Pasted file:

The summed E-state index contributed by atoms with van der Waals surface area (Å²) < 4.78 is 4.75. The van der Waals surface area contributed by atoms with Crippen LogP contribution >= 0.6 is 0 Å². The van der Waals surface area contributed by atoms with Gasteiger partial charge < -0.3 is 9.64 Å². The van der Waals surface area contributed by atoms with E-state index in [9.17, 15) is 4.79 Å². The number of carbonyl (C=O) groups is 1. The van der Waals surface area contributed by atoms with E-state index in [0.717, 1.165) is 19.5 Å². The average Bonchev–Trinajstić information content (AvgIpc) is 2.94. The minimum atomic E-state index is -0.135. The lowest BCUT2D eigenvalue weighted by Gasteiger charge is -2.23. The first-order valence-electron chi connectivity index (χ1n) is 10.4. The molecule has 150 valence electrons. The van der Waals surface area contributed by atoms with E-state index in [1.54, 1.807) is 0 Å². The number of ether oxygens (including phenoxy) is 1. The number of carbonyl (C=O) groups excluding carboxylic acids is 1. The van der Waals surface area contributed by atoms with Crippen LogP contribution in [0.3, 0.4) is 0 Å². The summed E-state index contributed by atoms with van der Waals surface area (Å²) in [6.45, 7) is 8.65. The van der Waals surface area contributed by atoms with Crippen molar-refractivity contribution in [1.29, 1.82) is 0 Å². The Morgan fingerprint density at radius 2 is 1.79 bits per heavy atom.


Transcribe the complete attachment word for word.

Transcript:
The summed E-state index contributed by atoms with van der Waals surface area (Å²) < 4.78 is 4.75. The van der Waals surface area contributed by atoms with Crippen LogP contribution >= 0.6 is 0 Å². The van der Waals surface area contributed by atoms with Gasteiger partial charge < -0.3 is 9.64 Å². The van der Waals surface area contributed by atoms with E-state index in [9.17, 15) is 4.79 Å². The number of carbonyl (C=O) groups is 1. The van der Waals surface area contributed by atoms with E-state index in [0.717, 1.165) is 19.5 Å². The average Bonchev–Trinajstić information content (AvgIpc) is 2.94. The minimum atomic E-state index is -0.135. The lowest BCUT2D eigenvalue weighted by Gasteiger charge is -2.23. The first-order valence-electron chi connectivity index (χ1n) is 10.4. The molecule has 150 valence electrons. The van der Waals surface area contributed by atoms with E-state index in [1.54, 1.807) is 0 Å². The number of ether oxygens (including phenoxy) is 1. The number of carbonyl (C=O) groups excluding carboxylic acids is 1. The van der Waals surface area contributed by atoms with Crippen LogP contribution in [0.3, 0.4) is 0 Å². The summed E-state index contributed by atoms with van der Waals surface area (Å²) in [6.45, 7) is 8.65. The van der Waals surface area contributed by atoms with Crippen molar-refractivity contribution in [1.29, 1.82) is 0 Å². The Morgan fingerprint density at radius 2 is 1.79 bits per heavy atom.